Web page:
The 2013 Information is Beautiful Awards – a scheme awarding the best in data visualisation, infographics and information art – is open for entries.
Sponsored by information consultancy Kantar, the awards were set up last year by author and data visualiser David McCandless whose site, informationisbeautiful.net, has been reporting on the subject since 2009.
There are six categories to enter: data journalism; data visualisation; infographic/information design; interactive visualisation; motion infographic and website. Entry fees are $10 per entry for students, $20 for individuals and $76 for companies and design agencies.
Winners in each category will receive a prize of $250, $500 or $1000 for a bronze, silver or gold award, and there are six additional special awards: winners of the best studio, individual, student and corporate awards will each receive $2000, as will the winner of the People’s Vote Award. The winner of the Most Beautiful Award will be given $5000.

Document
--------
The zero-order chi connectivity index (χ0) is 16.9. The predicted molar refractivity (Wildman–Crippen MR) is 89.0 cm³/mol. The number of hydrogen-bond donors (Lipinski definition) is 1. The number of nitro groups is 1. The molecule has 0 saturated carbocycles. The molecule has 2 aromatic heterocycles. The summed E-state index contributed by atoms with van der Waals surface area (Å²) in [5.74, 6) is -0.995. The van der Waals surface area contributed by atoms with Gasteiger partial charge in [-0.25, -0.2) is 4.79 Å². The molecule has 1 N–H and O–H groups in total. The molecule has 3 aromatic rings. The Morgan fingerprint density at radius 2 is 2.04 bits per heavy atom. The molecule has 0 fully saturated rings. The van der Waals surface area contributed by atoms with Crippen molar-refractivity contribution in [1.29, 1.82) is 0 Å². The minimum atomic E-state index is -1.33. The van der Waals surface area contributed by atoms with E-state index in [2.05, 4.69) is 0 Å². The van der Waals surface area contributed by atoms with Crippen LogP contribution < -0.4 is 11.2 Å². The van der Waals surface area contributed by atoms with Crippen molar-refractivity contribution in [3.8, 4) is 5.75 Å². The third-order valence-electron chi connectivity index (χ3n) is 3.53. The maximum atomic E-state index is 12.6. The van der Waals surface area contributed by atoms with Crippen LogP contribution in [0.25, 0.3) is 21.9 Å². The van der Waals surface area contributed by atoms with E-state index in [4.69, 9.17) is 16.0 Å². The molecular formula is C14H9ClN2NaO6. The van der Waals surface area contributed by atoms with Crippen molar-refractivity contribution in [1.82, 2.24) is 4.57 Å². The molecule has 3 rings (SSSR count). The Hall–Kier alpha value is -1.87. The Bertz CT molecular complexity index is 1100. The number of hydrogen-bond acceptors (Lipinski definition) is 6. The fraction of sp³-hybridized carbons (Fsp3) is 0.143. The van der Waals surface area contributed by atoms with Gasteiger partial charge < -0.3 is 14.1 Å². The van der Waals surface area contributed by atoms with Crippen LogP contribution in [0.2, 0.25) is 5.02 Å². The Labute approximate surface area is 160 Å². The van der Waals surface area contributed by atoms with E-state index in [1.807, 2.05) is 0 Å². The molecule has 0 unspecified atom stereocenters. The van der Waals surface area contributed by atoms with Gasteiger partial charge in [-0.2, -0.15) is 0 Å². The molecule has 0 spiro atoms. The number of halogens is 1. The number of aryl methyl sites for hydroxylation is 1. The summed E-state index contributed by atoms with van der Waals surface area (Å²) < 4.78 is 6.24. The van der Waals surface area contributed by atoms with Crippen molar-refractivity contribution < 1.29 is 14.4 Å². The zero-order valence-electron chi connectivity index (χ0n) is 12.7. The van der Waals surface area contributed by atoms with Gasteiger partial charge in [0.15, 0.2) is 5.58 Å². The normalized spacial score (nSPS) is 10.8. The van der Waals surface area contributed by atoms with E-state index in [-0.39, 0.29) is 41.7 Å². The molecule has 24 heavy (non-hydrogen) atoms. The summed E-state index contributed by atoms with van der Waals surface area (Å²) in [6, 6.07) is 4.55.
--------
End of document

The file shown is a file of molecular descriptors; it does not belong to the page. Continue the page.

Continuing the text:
Last year’s winners included a motion infographic on the cost of the UK’s involvement in the war in Afghanistan by Peter Jeffs and Tom Stevenson, a visualisation of the Danish population’s views on wearing religious symbols in public professions by Peter Ømtoft and one from the Guardian visualising UK public spending (above to top). A CNN infographic plotting US casualties in Iraq and Afghanistan (below) by Stamen was named the most beautiful.
The deadline for submissions is August 30. A panel of judges including McCandless will publish a long list for each category in September and winners will be announced at a ceremony in London in November.
For more information or to enter visit informationisbeautifulawards.com
Pink Floyd fans may recognise the cover of our June issue. It’s the original marked-up artwork for Dark Side of the Moon: one of a number of treasures from the archive of design studio Hipgnosis featured in the issue, along with an interview with Aubrey Powell, co-founder of Hipgnosis with the late, great Storm Thorgerson. Elsewhere in the issue we take a first look at The Purple Book: Symbolism and Sensuality in Contemporary Illustration, hear from the curators of a fascinating new V&A show conceived as a ‘walk-in book’ plus we have all the regular debate and analysis on the world of visual communications.
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